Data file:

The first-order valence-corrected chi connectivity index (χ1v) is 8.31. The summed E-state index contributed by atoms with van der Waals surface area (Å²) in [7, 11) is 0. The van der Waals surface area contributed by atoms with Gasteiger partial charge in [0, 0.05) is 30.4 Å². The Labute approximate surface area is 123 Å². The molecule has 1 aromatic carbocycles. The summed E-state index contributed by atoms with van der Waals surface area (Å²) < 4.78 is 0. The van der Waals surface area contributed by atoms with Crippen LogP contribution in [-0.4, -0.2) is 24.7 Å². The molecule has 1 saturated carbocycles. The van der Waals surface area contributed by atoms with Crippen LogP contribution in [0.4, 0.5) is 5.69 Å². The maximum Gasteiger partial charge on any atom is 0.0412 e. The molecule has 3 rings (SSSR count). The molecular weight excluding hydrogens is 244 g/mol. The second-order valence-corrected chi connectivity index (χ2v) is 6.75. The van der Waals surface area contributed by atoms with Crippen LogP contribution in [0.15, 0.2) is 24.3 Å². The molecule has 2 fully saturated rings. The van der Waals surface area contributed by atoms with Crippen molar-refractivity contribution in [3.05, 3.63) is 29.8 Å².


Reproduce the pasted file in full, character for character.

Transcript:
The first-order valence-corrected chi connectivity index (χ1v) is 8.31. The summed E-state index contributed by atoms with van der Waals surface area (Å²) in [7, 11) is 0. The van der Waals surface area contributed by atoms with Gasteiger partial charge in [0, 0.05) is 30.4 Å². The Labute approximate surface area is 123 Å². The molecule has 1 aromatic carbocycles. The summed E-state index contributed by atoms with van der Waals surface area (Å²) < 4.78 is 0. The van der Waals surface area contributed by atoms with Crippen LogP contribution in [-0.4, -0.2) is 24.7 Å². The molecule has 1 saturated carbocycles. The van der Waals surface area contributed by atoms with Crippen LogP contribution in [0.4, 0.5) is 5.69 Å². The maximum Gasteiger partial charge on any atom is 0.0412 e. The molecule has 3 rings (SSSR count). The molecular weight excluding hydrogens is 244 g/mol. The second-order valence-corrected chi connectivity index (χ2v) is 6.75. The van der Waals surface area contributed by atoms with Crippen LogP contribution in [0.15, 0.2) is 24.3 Å². The molecule has 2 fully saturated rings. The van der Waals surface area contributed by atoms with Crippen molar-refractivity contribution in [3.05, 3.63) is 29.8 Å².